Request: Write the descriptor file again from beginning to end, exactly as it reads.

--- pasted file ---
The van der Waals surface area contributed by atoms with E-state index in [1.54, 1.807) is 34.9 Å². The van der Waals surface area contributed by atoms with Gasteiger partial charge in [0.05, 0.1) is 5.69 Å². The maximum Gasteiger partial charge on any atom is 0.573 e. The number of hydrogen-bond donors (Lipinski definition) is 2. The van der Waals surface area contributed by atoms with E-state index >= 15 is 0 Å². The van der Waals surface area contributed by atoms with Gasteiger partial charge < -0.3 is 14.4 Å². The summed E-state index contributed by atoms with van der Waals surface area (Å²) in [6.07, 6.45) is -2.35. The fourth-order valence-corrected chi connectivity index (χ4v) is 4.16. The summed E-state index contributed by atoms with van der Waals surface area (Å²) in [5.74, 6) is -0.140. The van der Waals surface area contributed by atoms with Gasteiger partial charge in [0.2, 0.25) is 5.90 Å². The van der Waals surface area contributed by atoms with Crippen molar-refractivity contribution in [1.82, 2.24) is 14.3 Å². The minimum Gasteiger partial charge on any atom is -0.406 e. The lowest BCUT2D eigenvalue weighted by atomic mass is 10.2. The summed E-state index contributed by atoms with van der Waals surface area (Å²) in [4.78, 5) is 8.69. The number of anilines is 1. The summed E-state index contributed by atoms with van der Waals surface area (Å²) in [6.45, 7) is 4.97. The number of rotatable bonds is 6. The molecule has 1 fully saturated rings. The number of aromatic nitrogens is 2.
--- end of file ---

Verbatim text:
The van der Waals surface area contributed by atoms with E-state index in [1.54, 1.807) is 34.9 Å². The van der Waals surface area contributed by atoms with Gasteiger partial charge in [0.05, 0.1) is 5.69 Å². The maximum Gasteiger partial charge on any atom is 0.573 e. The number of hydrogen-bond donors (Lipinski definition) is 2. The van der Waals surface area contributed by atoms with E-state index >= 15 is 0 Å². The van der Waals surface area contributed by atoms with Gasteiger partial charge < -0.3 is 14.4 Å². The summed E-state index contributed by atoms with van der Waals surface area (Å²) in [6.07, 6.45) is -2.35. The fourth-order valence-corrected chi connectivity index (χ4v) is 4.16. The summed E-state index contributed by atoms with van der Waals surface area (Å²) in [5.74, 6) is -0.140. The van der Waals surface area contributed by atoms with Gasteiger partial charge in [0.2, 0.25) is 5.90 Å². The van der Waals surface area contributed by atoms with Crippen molar-refractivity contribution in [1.82, 2.24) is 14.3 Å². The minimum Gasteiger partial charge on any atom is -0.406 e. The lowest BCUT2D eigenvalue weighted by atomic mass is 10.2. The summed E-state index contributed by atoms with van der Waals surface area (Å²) in [4.78, 5) is 8.69. The number of anilines is 1. The summed E-state index contributed by atoms with van der Waals surface area (Å²) in [6.45, 7) is 4.97. The number of rotatable bonds is 6. The molecule has 1 fully saturated rings. The number of aromatic nitrogens is 2.